E-learning: Investigating students' acceptance of online learning in hospitality programs.

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2010-01-01
Authors
Song, Sung
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Bosselman Bosselman
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Apparel, Events and Hospitality Management

The Department of Apparel, Education Studies, and Hospitality Management provides an interdisciplinary look into areas of aesthetics, leadership, event planning, entrepreneurship, and multi-channel retailing. It consists of four majors: Apparel, Merchandising, and Design; Event Management; Family and Consumer Education and Studies; and Hospitality Management.

History
The Department of Apparel, Education Studies, and Hospitality Management was founded in 2001 from the merging of the Department of Family and Consumer Sciences Education and Studies; the Department of Textiles and Clothing, and the Department of Hotel, Restaurant and Institutional Management.

Dates of Existence
2001 - present

Related Units

  • College of Human Sciences (parent college)
  • Department of Family and Consumer Sciences Education and Studies (predecessor)
  • Department of Hotel, Restaurant, and Institutional Management (predecessor)
  • Department of Textiles and Clothing (predecessor)
  • Trend Magazine (student organization)

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Abstract

Students' perceptions and satisfaction with online learning courses have drawn a lot of attention from educational practitioners and researchers. However, an empirical study of perception and satisfaction with online learning is yet to be found in the hospitality area. Thus, this study addresses gaps in previous studies.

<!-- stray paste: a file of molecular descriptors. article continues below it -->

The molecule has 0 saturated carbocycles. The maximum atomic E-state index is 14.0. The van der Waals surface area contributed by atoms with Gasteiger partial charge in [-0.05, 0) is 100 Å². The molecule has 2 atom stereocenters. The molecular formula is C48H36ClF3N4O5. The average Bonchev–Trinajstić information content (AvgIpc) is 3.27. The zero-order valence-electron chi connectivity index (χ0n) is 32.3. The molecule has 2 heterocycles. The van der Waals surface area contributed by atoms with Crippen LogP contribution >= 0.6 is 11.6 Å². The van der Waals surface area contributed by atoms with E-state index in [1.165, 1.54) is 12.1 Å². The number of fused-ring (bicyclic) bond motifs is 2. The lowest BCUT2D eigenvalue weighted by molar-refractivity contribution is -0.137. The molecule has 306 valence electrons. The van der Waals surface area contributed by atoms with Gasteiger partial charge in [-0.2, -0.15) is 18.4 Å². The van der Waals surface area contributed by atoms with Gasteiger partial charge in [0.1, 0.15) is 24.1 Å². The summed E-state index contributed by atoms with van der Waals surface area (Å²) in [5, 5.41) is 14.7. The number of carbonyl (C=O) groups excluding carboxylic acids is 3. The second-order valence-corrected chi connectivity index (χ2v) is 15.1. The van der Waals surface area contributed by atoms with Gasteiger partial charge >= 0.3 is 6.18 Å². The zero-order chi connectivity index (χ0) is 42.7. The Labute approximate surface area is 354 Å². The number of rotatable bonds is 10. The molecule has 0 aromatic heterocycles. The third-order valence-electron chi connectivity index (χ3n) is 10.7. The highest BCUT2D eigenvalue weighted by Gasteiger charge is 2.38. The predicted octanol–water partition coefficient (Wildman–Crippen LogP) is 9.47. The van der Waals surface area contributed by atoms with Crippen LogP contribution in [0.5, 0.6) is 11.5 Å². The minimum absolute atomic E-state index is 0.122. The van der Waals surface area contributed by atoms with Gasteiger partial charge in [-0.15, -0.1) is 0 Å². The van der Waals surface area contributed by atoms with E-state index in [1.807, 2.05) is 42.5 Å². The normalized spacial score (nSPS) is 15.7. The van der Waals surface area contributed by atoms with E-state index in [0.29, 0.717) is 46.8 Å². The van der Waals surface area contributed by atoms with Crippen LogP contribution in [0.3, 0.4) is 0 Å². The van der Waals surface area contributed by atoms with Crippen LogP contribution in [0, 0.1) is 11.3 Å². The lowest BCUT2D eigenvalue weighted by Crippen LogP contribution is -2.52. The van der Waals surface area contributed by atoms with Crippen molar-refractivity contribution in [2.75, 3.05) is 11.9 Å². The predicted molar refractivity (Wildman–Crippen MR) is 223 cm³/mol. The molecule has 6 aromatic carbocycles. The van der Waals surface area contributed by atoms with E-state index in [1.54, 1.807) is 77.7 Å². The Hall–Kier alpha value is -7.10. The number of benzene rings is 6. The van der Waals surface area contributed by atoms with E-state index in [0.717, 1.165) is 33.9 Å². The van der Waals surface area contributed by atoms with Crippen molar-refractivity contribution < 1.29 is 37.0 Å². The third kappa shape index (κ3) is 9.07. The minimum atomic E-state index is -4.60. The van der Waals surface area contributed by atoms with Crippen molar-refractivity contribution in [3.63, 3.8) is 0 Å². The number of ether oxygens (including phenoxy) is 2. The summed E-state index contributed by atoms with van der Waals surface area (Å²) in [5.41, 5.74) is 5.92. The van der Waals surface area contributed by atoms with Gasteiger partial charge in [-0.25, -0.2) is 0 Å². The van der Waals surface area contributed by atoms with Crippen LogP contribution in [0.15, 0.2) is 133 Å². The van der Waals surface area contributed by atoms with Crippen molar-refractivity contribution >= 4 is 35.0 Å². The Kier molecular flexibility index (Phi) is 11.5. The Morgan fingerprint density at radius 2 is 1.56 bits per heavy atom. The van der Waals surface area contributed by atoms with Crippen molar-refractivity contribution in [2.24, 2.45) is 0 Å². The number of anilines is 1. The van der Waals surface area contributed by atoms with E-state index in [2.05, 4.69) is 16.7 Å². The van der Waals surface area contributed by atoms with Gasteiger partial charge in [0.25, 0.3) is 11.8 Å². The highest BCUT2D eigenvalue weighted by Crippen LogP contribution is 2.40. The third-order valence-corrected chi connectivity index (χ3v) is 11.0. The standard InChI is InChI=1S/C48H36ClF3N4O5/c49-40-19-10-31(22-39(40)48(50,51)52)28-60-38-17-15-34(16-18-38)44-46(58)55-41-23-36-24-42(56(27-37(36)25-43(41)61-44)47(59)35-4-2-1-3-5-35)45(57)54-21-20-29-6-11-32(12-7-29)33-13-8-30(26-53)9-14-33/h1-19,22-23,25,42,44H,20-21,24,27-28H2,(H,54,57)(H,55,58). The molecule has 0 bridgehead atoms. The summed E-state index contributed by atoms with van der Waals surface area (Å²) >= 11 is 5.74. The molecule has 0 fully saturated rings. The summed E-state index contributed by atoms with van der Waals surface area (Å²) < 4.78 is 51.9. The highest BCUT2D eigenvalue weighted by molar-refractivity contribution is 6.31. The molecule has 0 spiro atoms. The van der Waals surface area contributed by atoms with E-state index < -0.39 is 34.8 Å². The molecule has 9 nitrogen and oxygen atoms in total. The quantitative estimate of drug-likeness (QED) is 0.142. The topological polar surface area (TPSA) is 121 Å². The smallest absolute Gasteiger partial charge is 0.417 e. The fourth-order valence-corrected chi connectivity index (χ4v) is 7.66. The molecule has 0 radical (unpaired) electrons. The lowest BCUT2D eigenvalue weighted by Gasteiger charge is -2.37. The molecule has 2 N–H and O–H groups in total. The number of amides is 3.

This study was conducted with the participation of hospitality programs at six universities in the states of Iowa, Nevada, Virginia, Florida, and Texas. A web-based survey was developed to understand students' perceptions and satisfaction with online learning classes in hospitality. Perceived infrastructure quality (1PSQ) reflects students' experiences or perceived performance of the functional infrastructure. Perceived interaction quality (2PSQ) relates to students' experiences or perceived performance of student-instructor

The major finding of the dominant power predicting student satisfaction with online courses is interaction-driven rather than information-and-system-driven quality. This should be a wakeup call for educational administrators or course management developers.

This study also empirically confirmed the major propositions that Benbunan-Fich, Hiltz, and Harasim (2005) suggested on the Online Interaction Learning Theory in the context of hospitality.

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Fri Jan 01 00:00:00 UTC 2010